Think US Manufacturing is Dead? Think Again
The US manufacturing sector weakened throughout 2015 as the dollar strengthened and made US exports more expensive overseas. Manufacturing activity increased in February, but it remained below the 12-month average. New orders remained positive in January and February, buoyed by increased consumer spending. Though consumer confidence weakened somewhat in March—hurting the manufacturing sector even more—month-by-month evaluations can be misleading. There’s a common conception that US manufacturing is dying, but that conclusion is not supported by a deeper analysis of the facts.
A Large and Dynamic Sector
While it’s true that the manufacturing sector has lost 5 million jobs since 2000, it’s important to remember that technological advancements have made it easier to manufacture more with fewer workers. US manufacturing remains a powerhouse. Though we’re second to China in terms of total output, gross output of US manufacturing industries was $6.2 trillion in 2015—nearly two times the output of other big sectors like real estate and professional and business services. 77% of research and development spending goes toward US manufacturing, meaning that innovation in the private sector relies on US manufacturing more than any other sector.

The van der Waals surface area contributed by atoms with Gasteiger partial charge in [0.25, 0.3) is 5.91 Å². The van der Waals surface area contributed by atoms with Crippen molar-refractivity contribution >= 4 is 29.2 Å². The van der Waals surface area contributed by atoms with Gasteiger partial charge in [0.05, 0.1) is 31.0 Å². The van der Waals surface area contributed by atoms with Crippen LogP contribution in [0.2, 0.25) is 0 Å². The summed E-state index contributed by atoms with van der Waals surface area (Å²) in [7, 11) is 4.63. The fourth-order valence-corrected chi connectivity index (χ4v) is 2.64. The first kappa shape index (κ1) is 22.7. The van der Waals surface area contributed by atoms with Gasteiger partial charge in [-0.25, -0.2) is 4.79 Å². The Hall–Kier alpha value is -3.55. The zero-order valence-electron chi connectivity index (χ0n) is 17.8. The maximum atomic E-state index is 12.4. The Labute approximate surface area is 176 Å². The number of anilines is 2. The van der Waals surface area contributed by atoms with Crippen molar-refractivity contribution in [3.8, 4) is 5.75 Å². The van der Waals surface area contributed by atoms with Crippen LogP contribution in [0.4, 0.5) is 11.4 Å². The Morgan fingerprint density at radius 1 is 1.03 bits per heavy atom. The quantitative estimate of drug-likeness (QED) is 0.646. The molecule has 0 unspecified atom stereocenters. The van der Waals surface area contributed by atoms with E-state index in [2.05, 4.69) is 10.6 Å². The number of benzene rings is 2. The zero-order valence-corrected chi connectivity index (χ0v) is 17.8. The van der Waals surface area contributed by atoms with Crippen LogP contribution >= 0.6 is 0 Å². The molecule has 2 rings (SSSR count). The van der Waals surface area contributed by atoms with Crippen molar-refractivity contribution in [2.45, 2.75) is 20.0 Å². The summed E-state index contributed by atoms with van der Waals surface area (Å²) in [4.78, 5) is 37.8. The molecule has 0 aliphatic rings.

Output is Near a Record High
Today’s factories produce twice as much as they did in 1984, but they’re doing it with one-third fewer workers. US manufacturing was clobbered by the Great Recession, but it is within 3% of its peak in 2007. Durable good output reached an all-time high in 2015, tripling the levels of 1980. Electronics, machinery, aerospace goods, and motor vehicles are at near or surpassing all-time highs.
Some Industries Hit Harder than Others
Textile mills and apparel factories have all but disappeared in the United States since the 1980’s, and that has dragged down averages for the entire sector. Textile mill output has fallen 50% since 2000. But as old industries fade or move to cheaper shores, newer industries have stepped up to take their place. Nondurable goods like chemicals and paper have fallen, but food production and petroleum have taken up the slack.
The Big Picture
If we continue to compare US manufacturing activity to its heyday during and after WWII, we will continue to be disappointed. It’s unlikely that factory workers will ever make up one-third of all workers in the US ever again—but that doesn’t mean that manufacturing will lose its important place in the US economy. Business owners simply have to adjust to new realities and new demands in order to thrive.
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